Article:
Pension income has dropped by nearly half for retirees who left work in the past decade compared to those who retired before the financial crisis.
Lower investment returns and poorer annuity are blamed for the lower incomes.
Analysis of retirement earnings by financial firm Fidelity International show that pension incomes have dropped by 46% for today’s recently retired.
The results compared the income of retiring in 2017 with 10 years of savings and returns behind them with the same data for those who retired in 2007 who had been saving since 1997.
Flexibility comes with a risk
Because wages dropped after the financial crisis, the latter group could only average savings of £139,110 over the decade, compared to £180,106 for the other group.
Ed Monk, associate director at personal investing for Fidelity International, said: “This all makes grim reading for the 2017 cohort of retirees yet it’s important not to abandon hope. In the period since the crisis the pension freedoms reforms have freed many more people to access their pension pot using drawdown instead of an annuity.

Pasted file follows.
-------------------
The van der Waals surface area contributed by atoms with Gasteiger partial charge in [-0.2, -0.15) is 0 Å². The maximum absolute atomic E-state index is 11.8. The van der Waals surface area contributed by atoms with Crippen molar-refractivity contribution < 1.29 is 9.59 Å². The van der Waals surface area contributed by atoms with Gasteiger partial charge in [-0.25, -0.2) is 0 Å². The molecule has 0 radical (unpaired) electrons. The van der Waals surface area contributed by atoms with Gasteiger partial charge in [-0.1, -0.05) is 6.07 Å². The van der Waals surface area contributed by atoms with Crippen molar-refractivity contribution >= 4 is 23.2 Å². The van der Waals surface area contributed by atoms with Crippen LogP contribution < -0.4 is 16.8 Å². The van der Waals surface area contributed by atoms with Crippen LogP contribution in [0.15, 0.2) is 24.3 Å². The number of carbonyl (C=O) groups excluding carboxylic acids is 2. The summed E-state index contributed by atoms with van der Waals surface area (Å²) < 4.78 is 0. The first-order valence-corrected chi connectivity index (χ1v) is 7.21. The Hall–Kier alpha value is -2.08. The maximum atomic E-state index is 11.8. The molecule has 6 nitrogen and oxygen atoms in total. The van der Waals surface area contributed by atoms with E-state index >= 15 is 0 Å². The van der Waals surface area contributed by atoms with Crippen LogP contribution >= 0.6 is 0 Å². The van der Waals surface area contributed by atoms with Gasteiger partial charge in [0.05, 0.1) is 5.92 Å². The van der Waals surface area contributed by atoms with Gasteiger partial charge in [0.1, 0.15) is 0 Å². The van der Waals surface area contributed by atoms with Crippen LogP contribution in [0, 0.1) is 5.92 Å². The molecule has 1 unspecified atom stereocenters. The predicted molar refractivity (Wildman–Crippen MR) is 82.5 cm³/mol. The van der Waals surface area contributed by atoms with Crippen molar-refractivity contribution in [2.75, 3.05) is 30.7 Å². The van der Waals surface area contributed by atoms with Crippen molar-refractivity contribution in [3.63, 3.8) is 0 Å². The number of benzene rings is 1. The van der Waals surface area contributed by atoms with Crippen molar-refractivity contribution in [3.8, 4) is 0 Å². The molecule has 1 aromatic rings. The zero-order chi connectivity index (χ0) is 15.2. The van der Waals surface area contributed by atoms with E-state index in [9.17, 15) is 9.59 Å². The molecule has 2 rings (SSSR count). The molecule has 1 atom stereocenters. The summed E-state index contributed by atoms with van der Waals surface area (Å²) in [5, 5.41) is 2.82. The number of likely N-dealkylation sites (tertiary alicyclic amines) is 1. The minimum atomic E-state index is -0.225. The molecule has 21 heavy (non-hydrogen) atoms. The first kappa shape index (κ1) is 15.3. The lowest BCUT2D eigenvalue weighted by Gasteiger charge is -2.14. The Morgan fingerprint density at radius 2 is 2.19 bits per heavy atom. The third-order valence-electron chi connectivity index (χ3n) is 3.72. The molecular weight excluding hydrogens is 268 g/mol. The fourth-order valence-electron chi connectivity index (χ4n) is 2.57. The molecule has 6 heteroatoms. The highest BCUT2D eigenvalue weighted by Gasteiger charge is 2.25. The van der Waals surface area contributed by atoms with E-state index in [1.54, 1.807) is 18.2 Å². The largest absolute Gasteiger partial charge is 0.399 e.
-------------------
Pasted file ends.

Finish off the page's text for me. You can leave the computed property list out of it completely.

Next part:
“This comes with greater risk but at least provides an alternative to being locked into low paying annuities and gives you greater flexibility over how you manage your income. For those still with some years to go before they retire, there’s a chance to make more of the time available left to save.”
Chance of decent growth
He suggested that savers should take advantage of any offered employer contributions to boost pensions, as well as ensuring that pension cash is invested to take a level of risk individual savers are comfortable with, while giving savers a chance of decent growth.
Since the credit crisis, interest rates offered on savings have plunged as the Bank of England official rate has been pegged at the lowest level ever – between 0.25% and 0.5%.
As interest rates have plummeted, many providers have dropped out of the annuity market and returns have collapsed.
However, house prices and the stock markets have continued to rise to recover or pass their pre-credit crisis peaks.
Retirement Income Comparison 2007 – 2017
Source: Fidelity International